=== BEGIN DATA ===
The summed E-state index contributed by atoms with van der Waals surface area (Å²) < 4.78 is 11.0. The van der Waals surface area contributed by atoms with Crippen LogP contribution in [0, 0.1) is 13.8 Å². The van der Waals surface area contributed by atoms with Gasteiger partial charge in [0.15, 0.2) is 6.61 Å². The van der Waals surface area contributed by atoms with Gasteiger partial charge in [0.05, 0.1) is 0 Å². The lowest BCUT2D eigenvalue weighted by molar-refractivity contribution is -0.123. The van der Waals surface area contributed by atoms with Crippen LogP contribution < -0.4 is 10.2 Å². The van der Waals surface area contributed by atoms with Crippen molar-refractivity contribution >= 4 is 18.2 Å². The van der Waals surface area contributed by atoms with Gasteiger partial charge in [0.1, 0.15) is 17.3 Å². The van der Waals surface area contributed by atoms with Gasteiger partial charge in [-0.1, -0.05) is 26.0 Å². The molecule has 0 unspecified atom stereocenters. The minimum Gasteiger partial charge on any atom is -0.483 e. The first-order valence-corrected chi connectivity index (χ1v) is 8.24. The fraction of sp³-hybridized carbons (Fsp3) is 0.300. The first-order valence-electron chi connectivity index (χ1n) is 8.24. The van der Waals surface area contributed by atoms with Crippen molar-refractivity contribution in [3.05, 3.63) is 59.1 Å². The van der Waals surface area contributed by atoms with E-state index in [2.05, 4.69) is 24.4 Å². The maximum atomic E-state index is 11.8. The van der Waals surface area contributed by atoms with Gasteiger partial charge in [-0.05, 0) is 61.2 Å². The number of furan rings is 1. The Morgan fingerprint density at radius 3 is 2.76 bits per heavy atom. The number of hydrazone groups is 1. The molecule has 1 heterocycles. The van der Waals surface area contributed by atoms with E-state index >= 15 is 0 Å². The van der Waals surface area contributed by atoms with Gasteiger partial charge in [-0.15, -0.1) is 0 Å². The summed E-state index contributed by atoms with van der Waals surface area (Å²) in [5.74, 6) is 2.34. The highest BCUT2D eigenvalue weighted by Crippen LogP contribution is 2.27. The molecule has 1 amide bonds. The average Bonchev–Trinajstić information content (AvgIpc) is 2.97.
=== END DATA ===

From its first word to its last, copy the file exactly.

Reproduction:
The summed E-state index contributed by atoms with van der Waals surface area (Å²) < 4.78 is 11.0. The van der Waals surface area contributed by atoms with Crippen LogP contribution in [0, 0.1) is 13.8 Å². The van der Waals surface area contributed by atoms with Gasteiger partial charge in [0.15, 0.2) is 6.61 Å². The van der Waals surface area contributed by atoms with Gasteiger partial charge in [0.05, 0.1) is 0 Å². The lowest BCUT2D eigenvalue weighted by molar-refractivity contribution is -0.123. The van der Waals surface area contributed by atoms with Crippen LogP contribution < -0.4 is 10.2 Å². The van der Waals surface area contributed by atoms with Crippen molar-refractivity contribution >= 4 is 18.2 Å². The van der Waals surface area contributed by atoms with Gasteiger partial charge in [0.1, 0.15) is 17.3 Å². The van der Waals surface area contributed by atoms with Gasteiger partial charge in [-0.1, -0.05) is 26.0 Å². The molecule has 0 unspecified atom stereocenters. The minimum Gasteiger partial charge on any atom is -0.483 e. The first-order valence-corrected chi connectivity index (χ1v) is 8.24. The fraction of sp³-hybridized carbons (Fsp3) is 0.300. The first-order valence-electron chi connectivity index (χ1n) is 8.24. The van der Waals surface area contributed by atoms with Crippen molar-refractivity contribution in [3.05, 3.63) is 59.1 Å². The van der Waals surface area contributed by atoms with E-state index in [2.05, 4.69) is 24.4 Å². The maximum atomic E-state index is 11.8. The van der Waals surface area contributed by atoms with Gasteiger partial charge in [-0.05, 0) is 61.2 Å². The number of furan rings is 1. The Morgan fingerprint density at radius 3 is 2.76 bits per heavy atom. The number of hydrazone groups is 1. The molecule has 1 heterocycles. The van der Waals surface area contributed by atoms with E-state index >= 15 is 0 Å². The van der Waals surface area contributed by atoms with Gasteiger partial charge in [-0.15, -0.1) is 0 Å². The summed E-state index contributed by atoms with van der Waals surface area (Å²) in [5.74, 6) is 2.34. The highest BCUT2D eigenvalue weighted by Crippen LogP contribution is 2.27. The molecule has 1 amide bonds. The average Bonchev–Trinajstić information content (AvgIpc) is 2.97.